Also, there is a chance that an antidepressant just isn't the solution. I cut myself during highschool and eventually grew out of it (I think around 16 or 17 years old). I didn't go on antidepressants (my parents didn't believe in going to normal doctors, so antidepressants weren't an option for me). But I don't think I was suicidal while I cut, I never thought about actually killing myself, I was just self-harming by cutting. As an adult I was put on antidepressants by a doctor (as a possible cure for a different chronic pain issue) and the very idea of going on them made me feel like a failure, which is silly but that's how it felt at the time. If they're not working for her, you could give her a choice about whether she tries other medications or whether she wants to be unmedicated. **This is also a discussion to have with her doctor! I don't know how serious the situation is, being unmedicated may be dangerous, I don't know!** But it's something to consider; if her brain chemistry isn't lacking in a way that antidepressants will help, then being on them may be psychologically upsetting for her.

Speaking of psychology, finding the right therapist can also take a while! If she doesn't feel good with the first one after a couple of visits, she should choose another one. Please consider finding one that's LGBTQ+ supportive just in case your daughter has something going on which she hasn't discussed with you, the right therapist can do wonders to support the mental health of queer kids who may or may not be out to their families. You don't have to tell her that's why you chose them, as you don't want her to feel like you're trying to insinuate anything. You could just add the info in casually, "I thought we'd give Dr Z a try, they're listed as working with teens and young adults, self harm, eating disorders, LGBTQ support, family issues, and so on. Worth a shot hey?".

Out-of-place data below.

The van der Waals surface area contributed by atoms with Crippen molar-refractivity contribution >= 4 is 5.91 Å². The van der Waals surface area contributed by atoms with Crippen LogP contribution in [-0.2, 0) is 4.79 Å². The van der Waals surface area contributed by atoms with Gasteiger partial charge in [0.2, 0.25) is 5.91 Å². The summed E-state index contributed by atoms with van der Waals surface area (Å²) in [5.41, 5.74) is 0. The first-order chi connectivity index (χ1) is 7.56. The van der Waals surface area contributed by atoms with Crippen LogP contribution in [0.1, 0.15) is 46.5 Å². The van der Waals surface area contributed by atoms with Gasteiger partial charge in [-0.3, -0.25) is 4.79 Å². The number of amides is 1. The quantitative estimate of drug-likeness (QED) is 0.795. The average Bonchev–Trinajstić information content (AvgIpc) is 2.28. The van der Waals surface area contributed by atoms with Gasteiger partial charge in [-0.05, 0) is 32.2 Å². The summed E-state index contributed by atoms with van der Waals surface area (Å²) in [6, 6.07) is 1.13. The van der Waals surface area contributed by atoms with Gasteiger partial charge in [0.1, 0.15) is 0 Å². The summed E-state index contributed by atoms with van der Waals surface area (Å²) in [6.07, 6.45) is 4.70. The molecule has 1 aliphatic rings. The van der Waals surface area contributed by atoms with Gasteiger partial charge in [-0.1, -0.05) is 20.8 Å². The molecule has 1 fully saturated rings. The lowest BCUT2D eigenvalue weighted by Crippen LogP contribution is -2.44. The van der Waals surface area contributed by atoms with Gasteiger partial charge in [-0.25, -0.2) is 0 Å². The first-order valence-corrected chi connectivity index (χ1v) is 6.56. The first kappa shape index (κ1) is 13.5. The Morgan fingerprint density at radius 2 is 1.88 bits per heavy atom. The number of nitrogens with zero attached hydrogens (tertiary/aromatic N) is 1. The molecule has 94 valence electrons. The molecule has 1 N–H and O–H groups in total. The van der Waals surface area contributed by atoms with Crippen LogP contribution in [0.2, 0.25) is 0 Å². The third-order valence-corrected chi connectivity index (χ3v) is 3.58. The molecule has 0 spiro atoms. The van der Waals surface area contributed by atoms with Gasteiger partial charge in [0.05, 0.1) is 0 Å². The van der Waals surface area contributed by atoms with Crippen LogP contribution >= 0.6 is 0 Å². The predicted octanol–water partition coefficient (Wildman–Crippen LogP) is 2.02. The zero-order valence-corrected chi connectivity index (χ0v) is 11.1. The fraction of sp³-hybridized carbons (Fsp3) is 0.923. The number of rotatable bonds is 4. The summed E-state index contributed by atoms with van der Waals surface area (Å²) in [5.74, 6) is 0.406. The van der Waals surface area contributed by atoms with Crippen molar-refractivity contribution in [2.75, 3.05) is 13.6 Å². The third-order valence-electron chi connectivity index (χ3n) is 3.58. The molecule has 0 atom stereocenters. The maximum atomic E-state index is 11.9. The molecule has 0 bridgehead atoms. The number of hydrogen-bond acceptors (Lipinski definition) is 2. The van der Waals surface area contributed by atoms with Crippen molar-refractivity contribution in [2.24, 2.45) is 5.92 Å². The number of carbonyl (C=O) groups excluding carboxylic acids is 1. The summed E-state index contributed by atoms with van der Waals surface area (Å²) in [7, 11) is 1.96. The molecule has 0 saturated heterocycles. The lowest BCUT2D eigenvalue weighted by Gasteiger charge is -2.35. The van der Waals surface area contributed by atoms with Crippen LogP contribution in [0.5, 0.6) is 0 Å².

Try not to dismiss her concerns or feelings. I am in my early 30s and I still remember a time when I was probably 14 years old and I, with cuts tracing the veins on my palms, said to my dad, "maybe I'm suicidal". His response was, "no you're not". That memory has stayed with me for 20 years. We had the chance to talk about this recently, and he broke down crying when I told him about that memory. As an adult I realise he may have meant something like "suicidal people don't usually talk about it" but in my memory it was an abrupt dismissal, a lack of support, a "you're just a kid, what would you know" scenario. I know my dad loves me and always has, and I'm a parent now and know I won't always say the right thing, but be careful what you say when your daughter tells you about these sorts of things.

ANSWER
1 year ago
You can’t remove a behaviour without replacing it with a new, positive behaviour. Ask her to try drawing with red ink on the places she would normally cut, or look up some other replacement behaviours for cutting. Also, see if you can see a psychiatrist instead of a psychologist, perhaps someone who specialises in cognitive behaviour therapy. I hope things turn around for you and your daughter. Well done for seeking help for her. ♥️

ANSWER
1 year ago
Omg I can't believe some of the comments here!!!! These "women" should be ashamed of themselves. I don't have any advice but I just want to send you a big hug. You sound like you're doing everything possible to help her. I'm hoping things get better for you and your daughter soon. Mental health is a hell of a bitch and hard to over come so I'm sending you all strength xx